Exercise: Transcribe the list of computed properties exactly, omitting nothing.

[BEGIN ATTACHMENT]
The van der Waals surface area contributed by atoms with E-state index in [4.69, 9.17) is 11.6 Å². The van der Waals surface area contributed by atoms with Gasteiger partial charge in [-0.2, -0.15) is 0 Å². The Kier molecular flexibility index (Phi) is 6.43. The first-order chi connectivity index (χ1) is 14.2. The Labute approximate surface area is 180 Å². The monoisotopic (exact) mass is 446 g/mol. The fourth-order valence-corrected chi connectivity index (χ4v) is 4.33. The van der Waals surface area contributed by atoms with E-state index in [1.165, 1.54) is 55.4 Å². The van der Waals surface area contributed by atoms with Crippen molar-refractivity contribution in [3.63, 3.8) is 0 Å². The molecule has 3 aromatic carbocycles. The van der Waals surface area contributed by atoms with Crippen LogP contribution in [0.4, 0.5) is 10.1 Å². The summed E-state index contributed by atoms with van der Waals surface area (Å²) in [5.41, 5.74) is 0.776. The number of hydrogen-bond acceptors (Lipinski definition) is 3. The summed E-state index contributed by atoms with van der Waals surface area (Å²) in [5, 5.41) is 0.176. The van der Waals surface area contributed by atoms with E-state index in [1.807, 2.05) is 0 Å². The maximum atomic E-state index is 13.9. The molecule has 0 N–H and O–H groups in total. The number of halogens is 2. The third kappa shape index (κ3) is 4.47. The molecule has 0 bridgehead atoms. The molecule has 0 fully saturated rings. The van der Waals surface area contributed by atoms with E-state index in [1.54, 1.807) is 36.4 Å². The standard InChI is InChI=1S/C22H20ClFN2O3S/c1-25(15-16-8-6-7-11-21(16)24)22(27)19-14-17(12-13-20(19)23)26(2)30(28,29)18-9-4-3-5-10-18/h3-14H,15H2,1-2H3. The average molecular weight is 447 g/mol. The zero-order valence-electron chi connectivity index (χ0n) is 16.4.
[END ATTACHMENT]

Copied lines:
The van der Waals surface area contributed by atoms with E-state index in [4.69, 9.17) is 11.6 Å². The van der Waals surface area contributed by atoms with Gasteiger partial charge in [-0.2, -0.15) is 0 Å². The Kier molecular flexibility index (Phi) is 6.43. The first-order chi connectivity index (χ1) is 14.2. The Labute approximate surface area is 180 Å². The monoisotopic (exact) mass is 446 g/mol. The fourth-order valence-corrected chi connectivity index (χ4v) is 4.33. The van der Waals surface area contributed by atoms with E-state index in [1.165, 1.54) is 55.4 Å². The van der Waals surface area contributed by atoms with Crippen molar-refractivity contribution in [3.63, 3.8) is 0 Å². The molecule has 3 aromatic carbocycles. The van der Waals surface area contributed by atoms with Crippen LogP contribution in [0.4, 0.5) is 10.1 Å². The summed E-state index contributed by atoms with van der Waals surface area (Å²) in [5.41, 5.74) is 0.776. The number of hydrogen-bond acceptors (Lipinski definition) is 3. The summed E-state index contributed by atoms with van der Waals surface area (Å²) in [5, 5.41) is 0.176. The van der Waals surface area contributed by atoms with E-state index in [1.807, 2.05) is 0 Å². The maximum atomic E-state index is 13.9. The molecule has 0 N–H and O–H groups in total. The number of halogens is 2. The third kappa shape index (κ3) is 4.47. The molecule has 0 bridgehead atoms. The molecule has 0 fully saturated rings. The van der Waals surface area contributed by atoms with E-state index in [1.54, 1.807) is 36.4 Å². The standard InChI is InChI=1S/C22H20ClFN2O3S/c1-25(15-16-8-6-7-11-21(16)24)22(27)19-14-17(12-13-20(19)23)26(2)30(28,29)18-9-4-3-5-10-18/h3-14H,15H2,1-2H3. The average molecular weight is 447 g/mol. The zero-order valence-electron chi connectivity index (χ0n) is 16.4.